Right to repair will not save households over $300 a year

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You may have heard that so-called “right to repair” laws will provide big savings to consumers. Last week, Forbes published an article claiming that New York’s right to repair law “will save New Yorkers over $300 a year.” The White House hosted a right to repair event back in October of last year where the administration claimed that right to repair “can save families $400 a year on average.” And in Oregon, advocates for right to repair legislation claim that repair “would save the average Oregon household $380 per year.”

Put simply, these claims are false.

ProductClaimed household savings per yearActual household savings per yearOverestimation
Major Appliances$100.22$17.08486.82%
Small Appliances$30.67$0.744063.85%
Consumer Electronics$250.84$37.93561.38%

The claimed savings come from a report published by the US Public Interest Research Group (PIRG). From the get-go, the report misconstrues data from the Bureau of Labor Statistics (BLS). It claims that American households spend $142 dollars a year on small appliances. But it includes miscellaneous housewares in its baseline calculations, which accounts for $83 of that figure. Miscellaneous housewares include things like plates, glass cups, and silverware, none of which would be covered under right to repair laws. That’s an overestimation of 140 percent.

The PIRG report also makes several assumptions that are not true. It assumes that all products break to the point of no longer being usable. It assumes that zero repairs are covered under warranty or insurance. It assumes that zero products are successfully repaired. And it assumes, without support, that repair would add 50 percent to the lifespan of all products.

Using a nationally representative survey from Consumer Reports, which also supports right to repair, one can better account for these factors that are absent in the US PIRG report.

ProductPercent BrokenRepair not covered under warranty or insuranceTried to repair, but replaced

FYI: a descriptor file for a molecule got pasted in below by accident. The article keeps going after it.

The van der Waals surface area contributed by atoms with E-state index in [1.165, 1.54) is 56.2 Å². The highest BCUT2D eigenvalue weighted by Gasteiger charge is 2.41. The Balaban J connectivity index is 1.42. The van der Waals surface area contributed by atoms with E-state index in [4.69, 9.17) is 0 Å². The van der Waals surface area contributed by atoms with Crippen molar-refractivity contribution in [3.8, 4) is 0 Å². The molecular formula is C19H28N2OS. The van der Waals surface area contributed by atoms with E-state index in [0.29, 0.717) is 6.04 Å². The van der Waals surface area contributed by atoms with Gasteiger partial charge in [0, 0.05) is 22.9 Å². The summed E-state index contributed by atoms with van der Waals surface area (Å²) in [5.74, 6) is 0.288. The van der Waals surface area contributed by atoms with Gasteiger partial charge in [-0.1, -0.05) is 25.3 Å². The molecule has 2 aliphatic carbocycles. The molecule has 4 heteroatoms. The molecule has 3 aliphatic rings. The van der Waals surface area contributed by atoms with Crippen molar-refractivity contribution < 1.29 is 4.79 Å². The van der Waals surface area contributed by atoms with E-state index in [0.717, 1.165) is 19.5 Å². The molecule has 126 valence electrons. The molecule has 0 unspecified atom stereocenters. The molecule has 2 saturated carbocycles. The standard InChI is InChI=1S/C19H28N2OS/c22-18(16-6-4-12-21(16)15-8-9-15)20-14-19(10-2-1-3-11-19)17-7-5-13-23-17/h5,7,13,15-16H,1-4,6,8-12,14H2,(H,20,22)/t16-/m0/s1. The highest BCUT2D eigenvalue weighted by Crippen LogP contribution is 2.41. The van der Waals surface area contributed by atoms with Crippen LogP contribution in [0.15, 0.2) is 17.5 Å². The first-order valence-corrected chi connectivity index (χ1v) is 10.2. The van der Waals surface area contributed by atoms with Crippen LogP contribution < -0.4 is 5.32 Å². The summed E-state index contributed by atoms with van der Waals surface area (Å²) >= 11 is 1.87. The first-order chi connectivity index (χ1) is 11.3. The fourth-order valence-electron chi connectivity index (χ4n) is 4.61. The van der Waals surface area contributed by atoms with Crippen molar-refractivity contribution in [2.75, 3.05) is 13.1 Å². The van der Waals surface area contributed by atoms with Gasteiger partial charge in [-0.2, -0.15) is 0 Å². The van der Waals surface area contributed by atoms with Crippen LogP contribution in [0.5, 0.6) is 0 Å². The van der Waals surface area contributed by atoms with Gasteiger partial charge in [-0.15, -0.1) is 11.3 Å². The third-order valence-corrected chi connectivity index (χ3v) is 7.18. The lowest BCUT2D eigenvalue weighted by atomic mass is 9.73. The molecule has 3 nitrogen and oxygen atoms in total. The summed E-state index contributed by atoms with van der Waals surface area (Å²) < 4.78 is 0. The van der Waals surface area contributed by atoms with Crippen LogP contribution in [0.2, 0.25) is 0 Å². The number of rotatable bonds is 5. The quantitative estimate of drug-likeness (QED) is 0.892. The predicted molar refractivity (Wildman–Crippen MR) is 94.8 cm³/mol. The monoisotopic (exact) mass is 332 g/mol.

Major Appliance81%81%26%
Small Appliance84%86%8%
Consumer Electronics75%164%232%3
1. The PIRG report only uses smartphones and laptops for their cost saving calculations for consumer electronics, and the Consumer Reports survey does not include data on laptops. But a survey conducted by Secure Data Recovery shows that Americans are more likely to break their smartphone than their laptop, so this figure is still an overestimation. 2. Secure Data Recovery found that only 37 percent of Americans pay for laptop damage out of pocket, so this figure likewise represents an overestimation. 3. Secure Data Recovery found that 38 percent of Americans have had to replace a laptop due to breaking it in their lifetime. Consumer Reports found that 25 percent of respondents reported trying to get their smartphone repaired, but ended up replacing it.

After considering how often products break, whether or not a repair is covered under warranty or insurance, and how often consumers try to repair but end up replacing, the actual forecasted savings per household is $55.74 per household ($22.30 per person) a year.

This is in stark contrast from the $381 figure being used by supporters of the legislation. Due to other problems with the PIRG report, $55 is still likely an overestimation.

Lawmakers should weigh this nominal benefit with the negative consequences that are likely to result from right to repair laws. Such proposals could fuel a black market for spare parts that put consumers at higher risk of theft, according to Juan Londoño, senior policy analyst at the Taxpayers Protection Alliance. Right to repair laws likely violate federal copyright law, could harm the rights of digital creators, and open the floodgates to piracy, according to Devlin Hartline, legal fellow for the Hudson Institute. Consumer data is also at risk. “Many brands cultivate trust by keeping customer data safe and away from prying eyes,” according to Dr. Eric Fruits, senior scholar at International Center for Law & Economics.

Even worse, an economics paper in the journal of Management Science found that right to repair laws could lead to a “lose-lose-lose” scenario that “compromises manufacturer profit, reduces consumer surplus, and exacerbates the environmental impact despite repair being made easier and more affordable.”

These unintended consequences far outweigh the potential benefit of saving the average American, at best, $22 a year.

Free market solutions already exist to return value to consumers for their old devices. For example, mobile trade-in programs returned $4.3 billion to US consumers last year, according to an industry report published by Assurant. That’s about $33 per household for just smartphones.